BALTIMORE, MD - SEPTEMBER 15: Starting pitcher Yovani Gallardo #49 of the Baltimore Orioles works the first inning against the Tampa Bay Rays  at Oriole Park at Camden Yards on September 15, 2016 in Baltimore, Maryland. (Photo by Patrick Smith/Getty Images)

Mariners trade Seth Smith to the Orioles for Yovani Gallardo

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We interrupt this slow news week with an actual trade. Of major leaguers, each of which play for teams with at least plausible cases for contention!

Ryan Divish of the Seattle Times reports that the Seattle Mariners have traded outfielder Seth Smith to the Baltimore Orioles for right handed starter Yovani Gallardo. There is also some cash going from Baltimore to Seattle in the deal.

Gallardo, who will turn 31 before the season, started 23 games for Baltimore in 2016, going 6-8 with a 5.42 ERA and a K/BB ratio of 85/61 in 118 innings. It was easily the worst season he’s had in the majors and came after a 2015-16 offseason in which Baltimore expressed concern about his shoulder. He missed some time in the middle of the season with tendinitis in that shoulder. He is entering the second year of a two-year contract on which he will be plaid $11 million this season. There is a club option for 2018 at $13 million with a $2 million buyout. When he first signed with the O’s it was for three years but Baltimore restructured it into a two-year deal after encountering some concerns in his physical so, yeah, a lot of red flags here about the health of that shoulder.

Smith, a lefty who is 34, put up a pretty typical Seth Smith season in 2016, hitting 249/.342/.415 with 16 homers and 63 RBI, with almost all of his damage and work coming against right handed pitchers. Smith is on a club option for 2017, exercised by the Mariners in November, which will pay him $7 million, after which he is a free agent.

For the Mariners, it’s some pitching depth and the hope for a bounceback year for Gallardo, who was excellent in 2015 with the Rangers. For the O’s, one half of a platoon that can serve as Mark Trumbo insurance, I suppose, as their free agent corner outfielder/DH is likely going to walk in free agency.

Braves sign former football player Sanders Commings

GLENDALE, AZ - AUGUST 15:  Cornerback Sanders Commings #26 of the Kansas City Chiefs on the sidelines during the pre-season NFL game against the Arizona Cardinals at the University of Phoenix Stadium on August 15, 2015 in Glendale, Arizona.  (Photo by Christian Petersen/Getty Images)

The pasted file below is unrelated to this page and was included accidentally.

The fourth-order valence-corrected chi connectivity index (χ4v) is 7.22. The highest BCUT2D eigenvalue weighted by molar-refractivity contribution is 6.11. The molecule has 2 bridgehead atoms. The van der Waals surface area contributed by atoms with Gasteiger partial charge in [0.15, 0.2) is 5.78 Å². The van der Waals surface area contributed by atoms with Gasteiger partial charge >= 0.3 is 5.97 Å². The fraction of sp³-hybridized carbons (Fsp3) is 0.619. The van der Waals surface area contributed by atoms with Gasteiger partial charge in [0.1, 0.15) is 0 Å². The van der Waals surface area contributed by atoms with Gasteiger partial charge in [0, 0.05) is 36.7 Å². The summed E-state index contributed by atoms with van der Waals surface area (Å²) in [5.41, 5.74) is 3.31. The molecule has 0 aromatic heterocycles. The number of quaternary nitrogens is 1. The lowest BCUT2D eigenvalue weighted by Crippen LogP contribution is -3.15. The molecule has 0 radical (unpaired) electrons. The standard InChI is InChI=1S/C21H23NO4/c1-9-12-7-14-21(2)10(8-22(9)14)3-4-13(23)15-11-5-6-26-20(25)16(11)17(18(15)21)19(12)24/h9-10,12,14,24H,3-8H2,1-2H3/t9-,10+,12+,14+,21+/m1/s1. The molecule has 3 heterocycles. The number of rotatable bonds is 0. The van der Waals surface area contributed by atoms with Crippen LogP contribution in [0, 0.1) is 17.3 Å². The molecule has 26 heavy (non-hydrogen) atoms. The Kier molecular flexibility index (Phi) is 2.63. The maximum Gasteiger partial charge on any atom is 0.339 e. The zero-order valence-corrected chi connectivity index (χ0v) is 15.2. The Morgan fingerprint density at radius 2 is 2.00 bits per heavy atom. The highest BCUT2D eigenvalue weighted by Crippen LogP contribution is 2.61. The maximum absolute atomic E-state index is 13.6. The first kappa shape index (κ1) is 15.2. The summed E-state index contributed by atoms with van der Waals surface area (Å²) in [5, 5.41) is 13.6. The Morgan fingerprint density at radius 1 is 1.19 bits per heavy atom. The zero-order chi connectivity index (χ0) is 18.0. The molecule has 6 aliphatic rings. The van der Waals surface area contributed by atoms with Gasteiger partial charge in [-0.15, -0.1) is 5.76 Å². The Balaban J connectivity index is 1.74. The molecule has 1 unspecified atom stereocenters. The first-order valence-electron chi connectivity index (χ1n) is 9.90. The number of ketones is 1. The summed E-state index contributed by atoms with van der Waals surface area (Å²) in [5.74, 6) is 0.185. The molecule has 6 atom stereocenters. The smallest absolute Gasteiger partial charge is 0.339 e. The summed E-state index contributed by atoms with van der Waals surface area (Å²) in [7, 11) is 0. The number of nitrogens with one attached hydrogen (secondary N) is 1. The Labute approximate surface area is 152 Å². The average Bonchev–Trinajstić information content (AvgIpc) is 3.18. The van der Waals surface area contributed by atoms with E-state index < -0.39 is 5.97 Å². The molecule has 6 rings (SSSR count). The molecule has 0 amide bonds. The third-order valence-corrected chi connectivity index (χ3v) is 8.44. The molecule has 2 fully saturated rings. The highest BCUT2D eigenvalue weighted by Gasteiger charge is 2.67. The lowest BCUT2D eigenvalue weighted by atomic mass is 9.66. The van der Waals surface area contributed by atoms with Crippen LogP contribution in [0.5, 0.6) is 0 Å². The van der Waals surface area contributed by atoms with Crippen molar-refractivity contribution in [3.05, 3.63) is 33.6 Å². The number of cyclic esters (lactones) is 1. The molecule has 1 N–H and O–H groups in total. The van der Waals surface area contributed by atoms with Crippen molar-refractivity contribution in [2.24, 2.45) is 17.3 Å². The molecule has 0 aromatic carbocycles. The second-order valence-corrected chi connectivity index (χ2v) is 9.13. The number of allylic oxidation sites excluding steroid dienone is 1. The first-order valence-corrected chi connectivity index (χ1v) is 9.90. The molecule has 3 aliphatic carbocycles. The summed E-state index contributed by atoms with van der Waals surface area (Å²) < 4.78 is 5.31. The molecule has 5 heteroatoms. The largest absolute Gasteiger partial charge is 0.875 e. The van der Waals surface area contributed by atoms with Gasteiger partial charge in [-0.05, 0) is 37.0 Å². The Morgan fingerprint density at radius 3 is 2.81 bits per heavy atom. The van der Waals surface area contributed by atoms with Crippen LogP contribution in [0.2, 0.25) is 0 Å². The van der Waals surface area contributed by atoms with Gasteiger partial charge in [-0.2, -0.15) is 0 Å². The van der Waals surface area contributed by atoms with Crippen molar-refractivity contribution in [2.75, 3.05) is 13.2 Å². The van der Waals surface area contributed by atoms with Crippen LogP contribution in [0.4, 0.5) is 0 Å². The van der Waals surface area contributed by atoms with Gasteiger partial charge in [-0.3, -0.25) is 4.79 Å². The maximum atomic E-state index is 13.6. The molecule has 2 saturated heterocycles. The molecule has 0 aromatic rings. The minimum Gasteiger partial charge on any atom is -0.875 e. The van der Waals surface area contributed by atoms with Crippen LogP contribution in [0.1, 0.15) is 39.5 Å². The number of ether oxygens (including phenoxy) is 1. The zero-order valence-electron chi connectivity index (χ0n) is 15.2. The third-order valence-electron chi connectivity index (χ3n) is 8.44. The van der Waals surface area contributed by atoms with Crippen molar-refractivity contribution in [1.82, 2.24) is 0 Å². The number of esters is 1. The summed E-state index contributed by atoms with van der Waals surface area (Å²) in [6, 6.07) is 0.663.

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The Braves have signed former football player and current outfielder Sanders Commings, an Augusta, Georgia native, to a minor league contract, Ken Rosenthal of FOX Sports reports.

Commings, 26, was a defensive back who played for the University of Georgia before being selected by the Chiefs in the fifth round of the 2013 draft. He appeared in two games in the 2013 season.

Commings also played baseball for Westside High School and was selected by the Diamondbacks in the 37th round of the 2008 draft. He chose to attend the University of Georgia instead. When football didn’t pan out, Commings started training with Jerry Hairston, Jr. Hairston said he was “blown away” when he saw Commings hit for the first time.

Obviously, Commings’ path to success as a professional baseball player will be long, but it’s a no-risk flier for the Braves. The club has past experience with football players, including Deion Sanders and Brian Jordan.

The next task for the Braves will be to acquire Ryan Goins from the Blue Jays. That way, players will look at the lineup card each day to see if it’s Commings or Goins.

Justin Verlander: “I’d like to see the AL and NL have the same rules… I vote NL rules.”

SEATTLE, WA - AUGUST 10:  Starting pitcher Justin Verlander #35 of the Detroit Tigers pitches against the Seattle Mariners in the first inning at Safeco Field on August 10, 2016 in Seattle, Washington.  (Photo by Otto Greule Jr/Getty Images)
Otto Greule Jr/Getty Images
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On Thursday afternoon, Rays pitcher Chris Archer asked his Twitter followers, “Lots swirling around what needs to be changed about the game of baseball. What do y’all want to see changed, if anything, & why?”

Tigers ace Justin Verlander responded:

To that, Archer said:

For what it’s worth, Verlander hasn’t been much of a hitter. In 47 career plate appearances, he has three singles and no extra-base hits. And if the AL did get rid of the DH rule, the Tigers would have nowhere to put Victor Martinez. Verlander, though, would have an easier time pitching to opposing pitchers rather than their DH’s.